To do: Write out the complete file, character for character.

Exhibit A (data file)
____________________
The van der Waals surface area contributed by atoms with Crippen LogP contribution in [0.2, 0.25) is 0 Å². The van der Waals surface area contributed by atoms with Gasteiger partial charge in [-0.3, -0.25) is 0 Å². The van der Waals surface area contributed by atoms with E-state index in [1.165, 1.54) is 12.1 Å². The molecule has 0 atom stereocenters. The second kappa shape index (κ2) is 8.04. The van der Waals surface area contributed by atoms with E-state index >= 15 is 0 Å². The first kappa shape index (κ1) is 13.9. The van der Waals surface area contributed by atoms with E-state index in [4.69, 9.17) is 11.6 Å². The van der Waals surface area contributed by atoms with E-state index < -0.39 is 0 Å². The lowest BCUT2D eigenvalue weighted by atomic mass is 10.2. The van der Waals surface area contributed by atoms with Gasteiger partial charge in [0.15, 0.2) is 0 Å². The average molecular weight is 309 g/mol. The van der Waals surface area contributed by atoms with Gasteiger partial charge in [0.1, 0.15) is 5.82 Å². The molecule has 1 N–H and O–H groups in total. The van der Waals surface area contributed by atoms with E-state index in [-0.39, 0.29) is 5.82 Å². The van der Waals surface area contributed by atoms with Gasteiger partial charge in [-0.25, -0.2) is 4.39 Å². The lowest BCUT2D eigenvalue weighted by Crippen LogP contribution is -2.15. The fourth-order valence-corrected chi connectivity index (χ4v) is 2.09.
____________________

The van der Waals surface area contributed by atoms with Crippen LogP contribution in [0.2, 0.25) is 0 Å². The van der Waals surface area contributed by atoms with Gasteiger partial charge in [-0.3, -0.25) is 0 Å². The van der Waals surface area contributed by atoms with E-state index in [1.165, 1.54) is 12.1 Å². The molecule has 0 atom stereocenters. The second kappa shape index (κ2) is 8.04. The van der Waals surface area contributed by atoms with E-state index >= 15 is 0 Å². The first kappa shape index (κ1) is 13.9. The van der Waals surface area contributed by atoms with E-state index in [4.69, 9.17) is 11.6 Å². The van der Waals surface area contributed by atoms with E-state index < -0.39 is 0 Å². The lowest BCUT2D eigenvalue weighted by atomic mass is 10.2. The van der Waals surface area contributed by atoms with Gasteiger partial charge in [0.15, 0.2) is 0 Å². The average molecular weight is 309 g/mol. The van der Waals surface area contributed by atoms with Gasteiger partial charge in [0.1, 0.15) is 5.82 Å². The molecule has 1 N–H and O–H groups in total. The van der Waals surface area contributed by atoms with E-state index in [-0.39, 0.29) is 5.82 Å². The van der Waals surface area contributed by atoms with Gasteiger partial charge in [-0.25, -0.2) is 4.39 Å². The lowest BCUT2D eigenvalue weighted by Crippen LogP contribution is -2.15. The fourth-order valence-corrected chi connectivity index (χ4v) is 2.09.